This is a reactionary blog post inspired by friend and fellow author Cari Z, in regards to publishing. The one thing that hit home for me was her saying that when an author sends out a work to a publisher, yes, that publisher is evaluating your work, but so is the author evaluating the publisher in regards to their professionalism, how they edit, sell, and promote your work, and so forth.
This is the thing.
Not many really come clean with this, but let's face it. The publishing industry is NOT what it used to be, for better and for worse. This digital age now allows authors to have OPTIONS which is something that just didn't exist back in the day. Nowadays, there's self-publishing. The traditional route of finding a publisher and that publisher publishing and promoting your work isn't the only way. These days, authors (self-publishers especially) can (and really have to be) publisher, self-promoter, cover artist, editor, and so forth. This is a wonderful thing, naturally, since it allows authors to have more options and to not be limited by just one route and one route only. For a lot of authors, that balancing/juggling act is where they thrive. But for many of us still, we want and trust our work to be in the hands of a publisher who will have the proper editing team, cover artist, proofreader, and so forth to make our work as polished as it can be with their help. It takes a whole team to create a book. More than that, the publisher must take the time to work with the author to ensure that the finished product is the best it can be. When a publisher doesn't have high standards for this, it is not only unprofessional, but it is a disservice to the author and publisher to not hold up to those standards.
I will admit this, lovelies, that the reason why I've sent out my work to so many publishers (big and small, mainstream and indie) is because I don't believe in putting all your eggs in one basket. Unfortunately, not all publishers are created equal, and not all publishers work out. Like all businesses, there's always a chance that they'll "go under." Some go out of business for whatever reason, or some are just going under because they aren't professional and don't care to keep their business in order. I've been there, done that, with all this, so this is nothing new for me. I always have back up publishers to send my works to for just in case these scenarios happen. It can happen to any publisher, no matter how big or small they are (with the latter, though, it's especially common).
My only advice with publishing is that, folks, first of all, don't rush. It's OKAY to take your time. I know we live in a day and age where everyone is so hell bent on publishing as much as possible for money, fame, and in the name of being prolific and bulking up their bio. This drive, though awesome, can be detrimental. Don't rush a manuscript just for the sake of putting it out there or sending it out to a publisher. Don't word count chase; yes, as authors, we do this, and yes, it feels great, the more words the merrier, but at the end of the day, quantity does not equal quality. Take your time and do your best, and be proud of your work no matter if you feel that it's worth publishing, or something that is better to be left scrapped/shelved despite all the hopes, hard work, and love that was put into it. Some works just aren't meant to be published, and that's okay, as long as you had fun doing it. I think intuitively, you'll know which work is realistically publishable, and which ones aren't. I've been there, done that, too, with no regrets. Do your research on the publisher. Not that I'm saying stalk them on their Facebook page(s) or Twitter, but just keep an eye out on how they promote their books and how seriously they take their authors. It's pretty easy to tell which publishers truly take pride in their books/authors versus those who make it obvious that it's not a top priority. Don't jump onto any publisher; it's okay to be picky or selective. It doesn't make you a diva. It just means that you care about your work and don't want it to be with a publisher who doesn't care about it as much as you do.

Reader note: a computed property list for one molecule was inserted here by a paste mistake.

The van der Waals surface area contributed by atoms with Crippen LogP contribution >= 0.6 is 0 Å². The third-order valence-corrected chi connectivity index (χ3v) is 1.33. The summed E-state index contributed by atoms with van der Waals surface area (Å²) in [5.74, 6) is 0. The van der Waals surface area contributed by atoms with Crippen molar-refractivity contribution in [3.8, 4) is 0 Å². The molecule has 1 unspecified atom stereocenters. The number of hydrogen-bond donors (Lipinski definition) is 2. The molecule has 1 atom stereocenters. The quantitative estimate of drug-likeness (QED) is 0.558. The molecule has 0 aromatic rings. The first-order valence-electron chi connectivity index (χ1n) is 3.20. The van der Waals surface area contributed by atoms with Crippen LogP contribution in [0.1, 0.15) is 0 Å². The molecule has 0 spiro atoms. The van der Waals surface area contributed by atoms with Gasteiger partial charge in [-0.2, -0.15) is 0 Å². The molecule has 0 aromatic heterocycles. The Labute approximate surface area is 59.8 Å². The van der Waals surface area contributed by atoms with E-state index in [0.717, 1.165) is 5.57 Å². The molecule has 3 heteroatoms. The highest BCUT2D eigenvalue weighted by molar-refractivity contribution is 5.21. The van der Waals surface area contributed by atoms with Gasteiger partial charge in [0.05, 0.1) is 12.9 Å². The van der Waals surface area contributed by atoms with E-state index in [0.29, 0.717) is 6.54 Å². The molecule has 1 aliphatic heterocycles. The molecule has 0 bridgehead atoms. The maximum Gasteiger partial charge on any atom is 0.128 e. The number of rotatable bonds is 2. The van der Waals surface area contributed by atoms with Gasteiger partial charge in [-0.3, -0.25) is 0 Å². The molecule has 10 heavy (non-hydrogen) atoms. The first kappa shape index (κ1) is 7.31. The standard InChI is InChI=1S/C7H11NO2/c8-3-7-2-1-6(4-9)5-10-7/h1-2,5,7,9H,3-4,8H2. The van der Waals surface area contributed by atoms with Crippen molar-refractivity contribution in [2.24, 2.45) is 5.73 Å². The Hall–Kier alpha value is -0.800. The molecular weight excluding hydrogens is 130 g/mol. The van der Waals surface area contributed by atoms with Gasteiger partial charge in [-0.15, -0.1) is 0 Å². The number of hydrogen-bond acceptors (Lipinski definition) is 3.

The biggest advice I can give is really, folks, have fun. Don't take it all so seriously, meaning like, yes, take your craft seriously, work hard, learn, and keep evolving/growing in your art, make new friends along the way, keep things classy with your editors, publishers, and readers, but remember, it's writing, and the essence of it is rooted in imagination and fun. Don't lose sight of that! As long as you're having fun, and your readers are having fun too, then well, that's the greatest, isn't it?